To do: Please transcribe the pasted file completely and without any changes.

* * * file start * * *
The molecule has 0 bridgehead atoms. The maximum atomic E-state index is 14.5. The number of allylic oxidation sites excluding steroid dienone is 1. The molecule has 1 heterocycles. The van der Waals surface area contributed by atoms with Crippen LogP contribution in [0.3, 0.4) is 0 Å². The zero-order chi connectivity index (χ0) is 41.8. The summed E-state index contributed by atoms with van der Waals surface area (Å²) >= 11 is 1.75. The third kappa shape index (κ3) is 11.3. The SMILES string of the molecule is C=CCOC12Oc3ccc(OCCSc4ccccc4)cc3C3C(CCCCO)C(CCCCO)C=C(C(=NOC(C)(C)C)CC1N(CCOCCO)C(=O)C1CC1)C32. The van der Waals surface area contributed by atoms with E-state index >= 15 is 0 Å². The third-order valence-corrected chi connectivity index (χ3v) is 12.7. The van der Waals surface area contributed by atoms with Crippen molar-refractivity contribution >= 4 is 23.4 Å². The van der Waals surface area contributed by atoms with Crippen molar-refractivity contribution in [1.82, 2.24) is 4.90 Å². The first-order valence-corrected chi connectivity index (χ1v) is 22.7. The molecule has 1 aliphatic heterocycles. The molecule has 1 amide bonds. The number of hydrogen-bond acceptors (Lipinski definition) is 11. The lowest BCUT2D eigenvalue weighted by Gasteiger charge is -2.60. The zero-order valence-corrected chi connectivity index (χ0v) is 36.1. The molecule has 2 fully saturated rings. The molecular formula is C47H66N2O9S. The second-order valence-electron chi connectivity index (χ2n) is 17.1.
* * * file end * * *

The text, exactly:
The molecule has 0 bridgehead atoms. The maximum atomic E-state index is 14.5. The number of allylic oxidation sites excluding steroid dienone is 1. The molecule has 1 heterocycles. The van der Waals surface area contributed by atoms with Crippen LogP contribution in [0.3, 0.4) is 0 Å². The zero-order chi connectivity index (χ0) is 41.8. The summed E-state index contributed by atoms with van der Waals surface area (Å²) >= 11 is 1.75. The third kappa shape index (κ3) is 11.3. The SMILES string of the molecule is C=CCOC12Oc3ccc(OCCSc4ccccc4)cc3C3C(CCCCO)C(CCCCO)C=C(C(=NOC(C)(C)C)CC1N(CCOCCO)C(=O)C1CC1)C32. The van der Waals surface area contributed by atoms with E-state index >= 15 is 0 Å². The third-order valence-corrected chi connectivity index (χ3v) is 12.7. The van der Waals surface area contributed by atoms with Crippen molar-refractivity contribution >= 4 is 23.4 Å². The van der Waals surface area contributed by atoms with Crippen molar-refractivity contribution in [1.82, 2.24) is 4.90 Å². The first-order valence-corrected chi connectivity index (χ1v) is 22.7. The molecule has 1 aliphatic heterocycles. The molecule has 1 amide bonds. The number of hydrogen-bond acceptors (Lipinski definition) is 11. The lowest BCUT2D eigenvalue weighted by Gasteiger charge is -2.60. The zero-order valence-corrected chi connectivity index (χ0v) is 36.1. The molecule has 2 fully saturated rings. The molecular formula is C47H66N2O9S. The second-order valence-electron chi connectivity index (χ2n) is 17.1.